• Great, no need for periphery functions or updates to the database using this. Thanks. Love the saltire btw :-) Dec 15, 2011 at 11:35
• Super solution. I subbed in formulae for variables to use in a webi Universe to calculate weekdays (M-F) between the dates in 2 table columns like so ...((((DATEDIFF(day, table.col1, table.col2) +1)-((CASE DATENAME(weekday, table.col2) WHEN 'Saturday' THEN 1 WHEN 'Sunday' THEN 2 ELSE 0 END )))/7)*5)+(((DATEDIFF(day, table.col1, table.col2) +1)-((CASE DATENAME(weekday, table.col2) WHEN 'Saturday' THEN 1 WHEN 'Sunday' THEN 2 ELSE 0 END )))%7) Apr 4, 2019 at 15:05

(I'm a few points shy of commenting privileges)

If you decide to forgo the +1 day in CMS's elegant solution, note that if your start date and end date are in the same weekend, you get a negative answer. Ie., 2008/10/26 to 2008/10/26 returns -1.

my rather simplistic solution:

``````select @Result = (..CMS's answer..)
if  (@Result < 0)
select @Result = 0
RETURN @Result
``````

.. which also sets all erroneous posts with start date after end date to zero. Something you may or may not be looking for.

For difference between dates including holidays I went this way:

1) Table with Holidays:

``````    CREATE TABLE [dbo].[Holiday](
[Id] [int] IDENTITY(1,1) NOT NULL,
[Name] [nvarchar](50) NULL,
[Date] [datetime] NOT NULL)
``````

2) I had my plannings Table like this and wanted to fill column Work_Days which was empty:

``````    CREATE TABLE [dbo].[Plan_Phase](
[Id] [int] IDENTITY(1,1) NOT NULL,
[Id_Plan] [int] NOT NULL,
[Id_Phase] [int] NOT NULL,
[Start_Date] [datetime] NULL,
[End_Date] [datetime] NULL,
[Work_Days] [int] NULL)
``````

3) So in order to get "Work_Days" to later fill in my column just had to:

``````SELECT Start_Date, End_Date,
(DATEDIFF(dd, Start_Date, End_Date) + 1)
-(DATEDIFF(wk, Start_Date, End_Date) * 2)
-(SELECT COUNT(*) From Holiday Where Date  >= Start_Date AND Date <= End_Date)
-(CASE WHEN DATENAME(dw, Start_Date) = 'Sunday' THEN 1 ELSE 0 END)
-(CASE WHEN DATENAME(dw, End_Date) = 'Saturday' THEN 1 ELSE 0 END)
-(CASE WHEN (SELECT COUNT(*) From Holiday Where Start_Date  = Date) > 0 THEN 1 ELSE 0 END)
-(CASE WHEN (SELECT COUNT(*) From Holiday Where End_Date  = Date) > 0 THEN 1 ELSE 0 END) AS Work_Days
from Plan_Phase
``````

Hope that I could help.

Cheers

• Concerning your holidays subtractions. What if start date is January 1 and end date is December 31? You will subtract only 2 - which is wrong. I propose to use DATEDIFF(day, Start_Date, Date) and same for End_Date instead of whole 'SELECT COUNT(*) FROM Holiday ...'. Mar 22, 2013 at 16:06

Here is a version that works well (I think). Holiday table contains Holiday_date columns that contains holidays your company observe.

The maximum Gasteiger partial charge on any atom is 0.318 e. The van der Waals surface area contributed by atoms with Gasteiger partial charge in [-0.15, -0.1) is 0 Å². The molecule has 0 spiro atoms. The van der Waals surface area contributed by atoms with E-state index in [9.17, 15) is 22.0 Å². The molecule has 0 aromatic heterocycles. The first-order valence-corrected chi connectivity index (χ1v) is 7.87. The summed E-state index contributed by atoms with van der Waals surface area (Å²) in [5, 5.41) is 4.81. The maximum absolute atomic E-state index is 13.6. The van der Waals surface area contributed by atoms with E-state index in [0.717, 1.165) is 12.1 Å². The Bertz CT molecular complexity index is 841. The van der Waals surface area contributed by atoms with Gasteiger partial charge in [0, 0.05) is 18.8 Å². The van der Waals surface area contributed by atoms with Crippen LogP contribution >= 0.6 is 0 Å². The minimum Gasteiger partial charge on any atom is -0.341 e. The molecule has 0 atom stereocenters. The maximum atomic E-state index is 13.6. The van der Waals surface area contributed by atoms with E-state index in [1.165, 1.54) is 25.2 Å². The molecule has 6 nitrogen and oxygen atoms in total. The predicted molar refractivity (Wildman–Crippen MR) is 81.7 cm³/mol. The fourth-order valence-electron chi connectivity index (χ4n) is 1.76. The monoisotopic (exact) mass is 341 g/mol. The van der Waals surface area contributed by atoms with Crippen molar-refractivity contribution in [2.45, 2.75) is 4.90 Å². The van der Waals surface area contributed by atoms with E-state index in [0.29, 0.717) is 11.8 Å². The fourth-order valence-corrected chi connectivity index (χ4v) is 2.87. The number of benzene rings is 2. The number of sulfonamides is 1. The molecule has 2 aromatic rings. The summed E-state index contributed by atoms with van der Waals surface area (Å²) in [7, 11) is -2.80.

``````DECLARE @RAWDAYS INT

SELECT @RAWDAYS =  DATEDIFF(day, @StartDate, @EndDate )--+1
-( 2 * DATEDIFF( week, @StartDate, @EndDate ) )
+ CASE WHEN DATENAME(dw, @StartDate) = 'Saturday' THEN 1 ELSE 0 END
- CASE WHEN DATENAME(dw, @EndDate) = 'Saturday' THEN 1 ELSE 0 END

SELECT  @RAWDAYS - COUNT(*)
WHERE [Holiday_Date] BETWEEN @StartDate+1 AND @EndDate
``````
• Those holiday dates might fall on weekends too. And for some, holiday on Sunday will be replaced by the next Monday. Nov 2, 2016 at 10:05

I know this is an old question but I needed a formula for workdays excluding the start date since I have several items and need the days to accumulate correctly.

None of the non-iterative answers worked for me.

I used a defintion like

Number of times midnight to monday, tuesday, wednesday, thursday and friday is passed

(others might count midnight to saturday instead of monday)

I ended up with this formula

``````SELECT DATEDIFF(day, @StartDate, @EndDate) /* all midnights passed */
- DATEDIFF(week, @StartDate, @EndDate) /* remove sunday midnights */
- DATEDIFF(week, DATEADD(day, 1, @StartDate), DATEADD(day, 1, @EndDate)) /* remove saturday midnights */
``````
• That one did it for me but I had to do a small change. It wasn't accounting for when `@StartDate` is a Saturday or Friday. Here's my version: `DATEDIFF(day, @StartDate, @EndDate) - DATEDIFF(week, @StartDate, @EndDate) - DATEDIFF(week, DATEADD(day, 1, @StartDate), DATEADD(day, 1, @EndDate)) - (CASE WHEN DATEPART(WEEKDAY, @StartDate) IN (1, 7) THEN 1 ELSE 0 END) + 1` Aug 7, 2019 at 9:50
• @caiosm1005, saturday to sunday returns 0, saturday to monday returns 1, friday to saturday returns 0. All are consistent with my definition. Your code will not accumulate correctly (e.g. return 6 for friday to friday but 5 for monday to monday) Oct 16, 2019 at 6:36

This is basically CMS's answer without the reliance on a particular language setting. And since we're shooting for generic, that means it should work for all `@@datefirst` settings as well.

``````datediff(day, <start>, <end>) + 1 - datediff(week, <start>, <end>) * 2
/* if start is a Sunday, adjust by -1 */
+ case when datepart(weekday, <start>) = 8 - @@datefirst then -1 else 0 end
/* if end is a Saturday, adjust by -1 */
+ case when datepart(weekday, <end>) = (13 - @@datefirst) % 7 + 1 then -1 else 0 end